ERIC Number: ED224834
Record Type: RIE
Publication Date: 1982-Aug
Reference Count: 0
Test Anxiety and Ineffective Test Taking: Different Names, Same Construct?
Paulman, Ronald G.; Kennelly, Kevin J.
The relative contributions of test anxiety and exam-taking skills to information-processing deficits were investigated in a dual-task paradigm comparing high and low test-anxious students with either good or poor exam-taking skills. Sixty-four undergraduate students (21 males, 43 females) were selected based upon pre-test scores on the Test Anxiety Scale (TAS) and the Exam Behavior Scale (EBS). Students scoring above 20 on the TAS were classified as "high test-anxious" while those with TAS scores below 15 were identified as "low test-anxious." Subjects were further characterized as possessing "good exam-taking skills" if their EBS scores exceeded 20 and "poor exam-taking skills" if their scores were below 19. The Raven Advanced Progressive Matrices and Digit Span tasks were alternately completed either separately or concurrently. Subjects completed the Cognitive Interference Questionnaire and underwent a debriefing interview. Findings suggest that both test anxiety and test-taking abilities independently influence cognitive problem solving in the evaluative setting. Specifically, the possession of good exam-taking skills serves to compensate for anxiety-induced declines in information-processing capacity. Nevertheless, despite such strategies, these processing deficits become apparent with increasing task demands. (Author/PN)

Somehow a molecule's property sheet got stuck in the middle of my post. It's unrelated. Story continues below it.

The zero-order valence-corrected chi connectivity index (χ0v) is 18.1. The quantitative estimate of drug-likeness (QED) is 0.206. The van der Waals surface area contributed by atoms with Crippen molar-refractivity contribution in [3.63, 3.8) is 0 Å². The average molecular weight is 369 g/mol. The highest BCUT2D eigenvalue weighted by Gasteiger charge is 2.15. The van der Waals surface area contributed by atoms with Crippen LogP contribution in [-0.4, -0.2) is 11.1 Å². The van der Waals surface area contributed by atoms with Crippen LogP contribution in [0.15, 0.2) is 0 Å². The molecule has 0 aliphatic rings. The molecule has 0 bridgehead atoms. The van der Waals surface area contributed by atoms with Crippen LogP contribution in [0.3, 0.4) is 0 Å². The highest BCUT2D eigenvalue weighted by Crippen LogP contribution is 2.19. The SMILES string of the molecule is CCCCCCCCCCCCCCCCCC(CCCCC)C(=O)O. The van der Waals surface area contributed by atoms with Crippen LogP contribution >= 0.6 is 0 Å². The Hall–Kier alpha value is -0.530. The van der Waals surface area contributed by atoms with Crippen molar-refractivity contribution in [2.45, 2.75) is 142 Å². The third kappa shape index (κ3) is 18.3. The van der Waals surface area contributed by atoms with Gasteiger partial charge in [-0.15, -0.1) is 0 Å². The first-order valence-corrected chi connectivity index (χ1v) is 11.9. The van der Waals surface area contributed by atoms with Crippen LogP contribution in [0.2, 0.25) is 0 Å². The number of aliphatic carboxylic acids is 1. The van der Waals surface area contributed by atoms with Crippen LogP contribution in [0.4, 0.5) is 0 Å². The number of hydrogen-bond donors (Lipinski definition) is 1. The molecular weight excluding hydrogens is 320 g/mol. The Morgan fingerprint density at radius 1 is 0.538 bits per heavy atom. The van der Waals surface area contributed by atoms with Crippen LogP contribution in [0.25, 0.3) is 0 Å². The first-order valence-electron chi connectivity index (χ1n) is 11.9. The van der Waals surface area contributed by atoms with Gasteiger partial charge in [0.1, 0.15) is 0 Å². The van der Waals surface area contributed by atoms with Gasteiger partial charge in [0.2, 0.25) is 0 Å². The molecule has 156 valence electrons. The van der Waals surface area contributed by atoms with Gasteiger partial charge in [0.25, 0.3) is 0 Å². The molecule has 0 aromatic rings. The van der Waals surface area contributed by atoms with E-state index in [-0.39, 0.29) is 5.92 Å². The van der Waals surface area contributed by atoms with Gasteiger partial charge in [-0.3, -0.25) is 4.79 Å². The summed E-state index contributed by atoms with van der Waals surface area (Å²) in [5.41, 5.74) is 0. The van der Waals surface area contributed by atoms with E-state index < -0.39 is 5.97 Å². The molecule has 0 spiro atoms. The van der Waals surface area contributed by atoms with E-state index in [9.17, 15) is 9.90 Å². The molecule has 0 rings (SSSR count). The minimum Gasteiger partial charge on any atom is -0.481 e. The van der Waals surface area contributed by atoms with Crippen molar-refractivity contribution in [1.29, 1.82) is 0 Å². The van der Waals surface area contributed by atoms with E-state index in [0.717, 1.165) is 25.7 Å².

Publication Type: Speeches/Meeting Papers; Reports - Research
Education Level: N/A
Authoring Institution: N/A
Identifiers: Encoding; Raven Progressive Matrices; Retrieval (Memory)
Note: Paper presented at the Annual Meeting of the American Psychological Association (90th, Washington, DC, August 23-27, 1982).